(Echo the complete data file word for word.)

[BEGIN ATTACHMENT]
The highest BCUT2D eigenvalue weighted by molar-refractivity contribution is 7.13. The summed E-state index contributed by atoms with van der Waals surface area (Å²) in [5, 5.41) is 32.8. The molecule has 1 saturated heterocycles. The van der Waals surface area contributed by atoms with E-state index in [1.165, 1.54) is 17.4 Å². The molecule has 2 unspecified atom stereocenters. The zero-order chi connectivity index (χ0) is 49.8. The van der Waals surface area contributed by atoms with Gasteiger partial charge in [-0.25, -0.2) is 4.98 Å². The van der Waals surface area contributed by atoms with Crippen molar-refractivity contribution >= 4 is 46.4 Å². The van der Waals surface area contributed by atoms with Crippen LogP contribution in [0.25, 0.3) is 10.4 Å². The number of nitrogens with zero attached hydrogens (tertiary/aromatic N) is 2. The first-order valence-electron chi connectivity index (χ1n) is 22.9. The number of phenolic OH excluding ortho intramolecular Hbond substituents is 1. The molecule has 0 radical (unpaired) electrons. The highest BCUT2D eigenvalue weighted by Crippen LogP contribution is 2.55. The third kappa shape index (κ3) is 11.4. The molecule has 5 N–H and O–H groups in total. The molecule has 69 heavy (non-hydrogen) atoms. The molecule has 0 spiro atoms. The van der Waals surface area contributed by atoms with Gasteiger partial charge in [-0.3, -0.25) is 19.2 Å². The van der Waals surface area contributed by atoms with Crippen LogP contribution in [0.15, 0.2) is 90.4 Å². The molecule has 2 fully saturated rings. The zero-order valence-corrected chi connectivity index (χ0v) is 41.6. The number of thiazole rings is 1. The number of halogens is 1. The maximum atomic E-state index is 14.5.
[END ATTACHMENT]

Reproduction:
The highest BCUT2D eigenvalue weighted by molar-refractivity contribution is 7.13. The summed E-state index contributed by atoms with van der Waals surface area (Å²) in [5, 5.41) is 32.8. The molecule has 1 saturated heterocycles. The van der Waals surface area contributed by atoms with E-state index in [1.165, 1.54) is 17.4 Å². The molecule has 2 unspecified atom stereocenters. The zero-order chi connectivity index (χ0) is 49.8. The van der Waals surface area contributed by atoms with Gasteiger partial charge in [-0.25, -0.2) is 4.98 Å². The van der Waals surface area contributed by atoms with Crippen molar-refractivity contribution >= 4 is 46.4 Å². The van der Waals surface area contributed by atoms with Crippen LogP contribution in [0.25, 0.3) is 10.4 Å². The number of nitrogens with zero attached hydrogens (tertiary/aromatic N) is 2. The first-order valence-electron chi connectivity index (χ1n) is 22.9. The number of phenolic OH excluding ortho intramolecular Hbond substituents is 1. The molecule has 0 radical (unpaired) electrons. The highest BCUT2D eigenvalue weighted by Crippen LogP contribution is 2.55. The third kappa shape index (κ3) is 11.4. The molecule has 5 N–H and O–H groups in total. The molecule has 69 heavy (non-hydrogen) atoms. The molecule has 0 spiro atoms. The van der Waals surface area contributed by atoms with Gasteiger partial charge in [-0.3, -0.25) is 19.2 Å². The van der Waals surface area contributed by atoms with Crippen LogP contribution in [0.15, 0.2) is 90.4 Å². The molecule has 2 fully saturated rings. The zero-order valence-corrected chi connectivity index (χ0v) is 41.6. The number of thiazole rings is 1. The number of halogens is 1. The maximum atomic E-state index is 14.5.